“Gozo wasn’t ready for such rapid multiculturalism,” PN MP Kevin Cutajar declared on Facebook shortly after a Somali man was allegedly tossed into the sea in front of a cheering crowd.
He may have deleted his post a few minutes after posting it (or more likely was ordered by the PN to remove it) and replaced it with a tamer “clarification” that he meant to say social inclusion should have been planned out better, but his intention was clear.
A fight broke out for reasons as yet unknown, and according to an eyewitness it ended up with a group of men beating a Somali man to a pulp and one of them throwing him into the sea.
Police have got involved and a Maltese man is reportedly set to be arraigned, which means more details should come out in the coming days – for all we know, the man didn’t end up in the sea because of a clash between his cultural mannerisms and that of the Maltese people present.
However, Cutajar chose to link this fight to “the dangers of multiculturalism” and stop there.
He should have known it risked triggering the visceral reaction that life was peaceful in Malta until these nasty foreigners came over to try and change our way of life.
The logical conclusion, of course, is that we should react to multiculturalism’s social problems by restricting migration and deporting the migrants who are already here back to their country. Bay for blood, target the outsider and bathe in a false sense of unity.
If that’s not the reaction Cutajar intended, then he should now do his utmost to find and propose ways to manage and try and solve any problems brought about by multiculturalism, because all he’s done so far is add fuel to sociocultural tensions and take a step back.
Unfortunately, he’s not the first politician to go down this path and he is unlikely to be the last.
In recent months, we have seen Robert Abela saying Malta is “full up”, Silvio Schembri telling foreigners who lost their job post-COVID-19 to “go back home”, and Bernard Grech accusing the government of “choosing to fill Malta up with foreigners without studying their impact on the salaries of Maltese workers”.
We’ve also seen Adrian Delia practically blaming foreigners for leaving the economy in dire straits, and now Kevin Cutajar passing banal comments about “multiculturalism”.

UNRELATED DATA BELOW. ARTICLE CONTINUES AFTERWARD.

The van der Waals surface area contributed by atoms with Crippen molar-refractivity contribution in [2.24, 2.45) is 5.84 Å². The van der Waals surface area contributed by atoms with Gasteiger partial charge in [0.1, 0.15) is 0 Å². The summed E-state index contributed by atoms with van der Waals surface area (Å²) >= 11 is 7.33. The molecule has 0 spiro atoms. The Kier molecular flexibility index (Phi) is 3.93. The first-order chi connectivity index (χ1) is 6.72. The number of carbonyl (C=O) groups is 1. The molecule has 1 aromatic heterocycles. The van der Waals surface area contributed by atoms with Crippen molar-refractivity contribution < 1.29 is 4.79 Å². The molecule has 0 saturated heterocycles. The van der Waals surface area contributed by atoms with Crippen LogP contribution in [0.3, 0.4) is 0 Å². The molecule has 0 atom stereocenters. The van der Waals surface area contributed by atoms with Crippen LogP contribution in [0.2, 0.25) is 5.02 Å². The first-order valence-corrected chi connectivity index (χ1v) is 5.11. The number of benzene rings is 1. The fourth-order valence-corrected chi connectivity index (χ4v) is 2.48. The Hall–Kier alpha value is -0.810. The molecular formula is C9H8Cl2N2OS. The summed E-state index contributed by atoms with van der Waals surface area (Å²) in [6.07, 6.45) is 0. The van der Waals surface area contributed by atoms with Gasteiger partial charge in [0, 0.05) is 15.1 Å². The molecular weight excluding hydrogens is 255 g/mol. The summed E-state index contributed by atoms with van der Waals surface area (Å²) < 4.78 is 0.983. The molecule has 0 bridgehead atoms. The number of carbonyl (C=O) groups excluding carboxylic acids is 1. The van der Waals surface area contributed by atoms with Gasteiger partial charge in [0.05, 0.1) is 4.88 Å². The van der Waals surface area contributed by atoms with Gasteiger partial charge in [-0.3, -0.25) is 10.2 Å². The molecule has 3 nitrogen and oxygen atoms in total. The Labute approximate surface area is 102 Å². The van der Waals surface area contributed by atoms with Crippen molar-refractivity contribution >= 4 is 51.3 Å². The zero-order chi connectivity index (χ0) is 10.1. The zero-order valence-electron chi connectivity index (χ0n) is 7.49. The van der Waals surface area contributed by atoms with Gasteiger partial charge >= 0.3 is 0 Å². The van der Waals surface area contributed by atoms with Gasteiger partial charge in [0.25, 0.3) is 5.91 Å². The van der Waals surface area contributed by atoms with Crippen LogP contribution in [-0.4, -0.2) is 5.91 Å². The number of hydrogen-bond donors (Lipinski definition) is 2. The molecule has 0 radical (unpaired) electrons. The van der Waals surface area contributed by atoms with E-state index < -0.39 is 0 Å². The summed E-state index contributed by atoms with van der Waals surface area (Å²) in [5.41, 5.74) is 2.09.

We’ve seen a lot of bombastic talk, foreigner-bashing and airy-fairy talk about making Malta a hub of “value-added jobs” but few actual proposals aimed at making Malta a more attractive place for foreign workers and preventing any sociocultural tensions.
It’s a far more complex argument than ‘send them back!’, it might even be electorally unpopular, but it’s never been more evident that it is the right approach.
Since the COVID-19 pandemic broke out, it has become clearer and clearer how reliant we are on foreign nationals. The government may have prevented a rise in unemployment but another problem, that of labour shortage, is becoming more and more pressing.
A recent survey commissioned by the Malta Chamber of Commerce found that over three-quarters of businesses are struggling to find staff across all levels, with the Malta Employers Association not mincing its words in blaming this phenomenon on the thousands of foreign workers who left the island during the pandemic.
Some restaurants have been forced to reduce their business hours due to a lack of staff, while the shortage has even forced Red Cross Malta to resort to untrained people to work as lifeguards, despite all the risks.
Only today, the Malta Hotels and Restaurants Association urged the government to react to this labour shortage in the hospitality industry by exempting tax on overtime and part time revenues.
Economy Minister’s Silvio Schembri’s war cry at the start of the pandemic that foreigners who lose their jobs will have to go back to their country has come to fruition and that’s not something to cheer about.
Staff shortage strain on a business or service can only get so bad before it cracks, and when it does it’s our society that will suffer. It will mean fewer places for people to go, less competition among businesses, and ultimately – when the trend ends up triggering a rise in unemployment among the Maltese – a rise in social problems and a decline in workers’ rights.
These are potential problems our politicians should be pre-empting and tackling head-on, and this includes being honest with their voters about how society and the economy require foreign workers.
Once this premise has been set, discussion can then move towards ensuring foreign workers want to come to Malta and, once they’re here, ensuring they want to stay here.
It will mean tackling worker abuse, clamping down on bureaucracy at Identity Malta, ensuring people can live comfortably after paying their rent and presenting an all-round hospitable, and not hostile, environment for foreigners.
Rather than acting as mere observers and, willfully or otherwise, using their power to inflame racial and socio-cultural tensions, our political class should realise it needs to lead society into one which is more accepting of foreigners.
Their goal should be to make sure foreigners speak fondly of Malta when they do end up leaving our shores, not point fingers at them for all the country’s ills and then chuck them out with just the clothes on their back when the going gets rough.
This isn’t just a humanitarian attitude, it’s a strategic approach to ensure better times ahead for the economy, and therefore for the people of Malta, has better times ahead.
The writing is on the wall; unfortunately, no politician seems to be reading it yet.